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The Poetry Of.
Doug Richardson......................................


Fame

At the foot of a skyscraper of glass,
Reflection so searing
It could incinerate
Entire colonies of ants,
A gull lies on the sidewalk,
Neck snapped nearly in two.

It thought it was diving, diving
Into vertical ocean water,
Reflection so deep blue,
So salt and cloud,
That it was deceived.

In truth it was making
The natural transformation
From Narcissus to the Flower,

The precise moment of which
Never being fully realized

Even among those who can
Contemplate the reflection
Of their own beauty

Before it makes a mess of them
On the sidewalk, in public,
To be gawked at
And forgotten,

Or sometimes
Ignored altogether

By frightened passersby.





Six Flowers

Roses are still the best,
Each petal perfect regardless of color.
Roses are dear and lost to the imagination
Like a favorite song after decades of overplay.

Orchids are cruel.
Known to say roses are obvious,
Orchids should be painted exclusively by the vain
And should be clipped prematurely.

Sunflowers are demented and solitary
And are not taken seriously until they begin to wilt.
The wilting sunflower is seven-dimensional;
Nothing on earth rivals the spectacle of its demise.

Giant poinsettias are surreal,
Evoking memories of fragrant rubber colors
And the neighborhood twins Mary Carrie and Carrie Mary
Who went to different schools.

Poppies were originally a multitudinous unit
Covering 90 percent of the fields of heaven.
An apprentice ocean before the advent of water,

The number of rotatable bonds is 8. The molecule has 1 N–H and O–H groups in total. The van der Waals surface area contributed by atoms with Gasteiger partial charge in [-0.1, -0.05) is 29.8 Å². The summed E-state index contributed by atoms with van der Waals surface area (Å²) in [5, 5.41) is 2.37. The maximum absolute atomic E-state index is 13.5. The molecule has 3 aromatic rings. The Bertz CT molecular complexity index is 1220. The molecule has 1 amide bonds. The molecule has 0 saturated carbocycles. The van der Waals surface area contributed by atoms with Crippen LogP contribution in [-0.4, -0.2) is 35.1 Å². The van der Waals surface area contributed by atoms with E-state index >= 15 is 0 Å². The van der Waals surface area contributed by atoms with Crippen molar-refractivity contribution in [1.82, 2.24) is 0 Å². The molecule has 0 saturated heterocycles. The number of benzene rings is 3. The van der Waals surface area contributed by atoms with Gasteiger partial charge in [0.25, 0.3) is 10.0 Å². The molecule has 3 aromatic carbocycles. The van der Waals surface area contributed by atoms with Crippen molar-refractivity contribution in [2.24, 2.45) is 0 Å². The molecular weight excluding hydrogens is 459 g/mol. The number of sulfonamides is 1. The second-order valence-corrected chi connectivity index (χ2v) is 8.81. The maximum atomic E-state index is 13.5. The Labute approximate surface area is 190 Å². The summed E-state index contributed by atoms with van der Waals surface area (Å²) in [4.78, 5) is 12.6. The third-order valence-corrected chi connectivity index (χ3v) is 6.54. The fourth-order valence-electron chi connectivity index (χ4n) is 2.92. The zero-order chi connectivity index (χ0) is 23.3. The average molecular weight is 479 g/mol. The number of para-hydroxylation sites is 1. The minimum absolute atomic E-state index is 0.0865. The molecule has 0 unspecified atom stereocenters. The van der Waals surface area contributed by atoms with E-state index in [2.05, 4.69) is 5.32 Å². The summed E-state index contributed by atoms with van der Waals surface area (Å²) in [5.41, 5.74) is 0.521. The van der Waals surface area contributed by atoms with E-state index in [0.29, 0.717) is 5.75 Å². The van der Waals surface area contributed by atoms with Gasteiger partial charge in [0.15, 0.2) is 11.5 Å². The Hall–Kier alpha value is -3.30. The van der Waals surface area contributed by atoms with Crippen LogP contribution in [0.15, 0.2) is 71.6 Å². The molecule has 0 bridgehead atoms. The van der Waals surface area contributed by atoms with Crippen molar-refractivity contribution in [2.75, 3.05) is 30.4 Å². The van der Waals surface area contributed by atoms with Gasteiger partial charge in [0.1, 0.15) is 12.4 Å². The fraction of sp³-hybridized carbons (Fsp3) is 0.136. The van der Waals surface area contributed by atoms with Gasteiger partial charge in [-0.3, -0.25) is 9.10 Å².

This was their ideal formation.
Poppies once mesmerized the messiah in gusts of sedative wind.

Lilies are mostly cheerful, sometimes naÔve, always aware.
Known to say orchids are worthy but misguided,
Lilies should always be given to restore relations.





On The Corner

On the corner is a pole
Dedicated to a button
Dedicated to the regulation of traffic.

Today I pressed that button
And pressed it again just to be sure.
The woman in front of me, leaning
Over the edge of the curb, turned and said,
I already pressed the button and you knew that,
But you pressed it again anyway.

She reached for her knitting needles,
Which protruded from a rip in her bag.

You looked like you were waiting on a friend,
I said, Or maybe for a cab.
Thatís why I pressed the button.

She clinched the needles
And winced like negligent acupuncture.

Just kidding, I said.
Sometimes I feel compelled to press the button
Despite the consequences. I apologize.

Her lips parted.
Chin dropped a little.
Our eyes widened.
An entry was made in the book of clouds.





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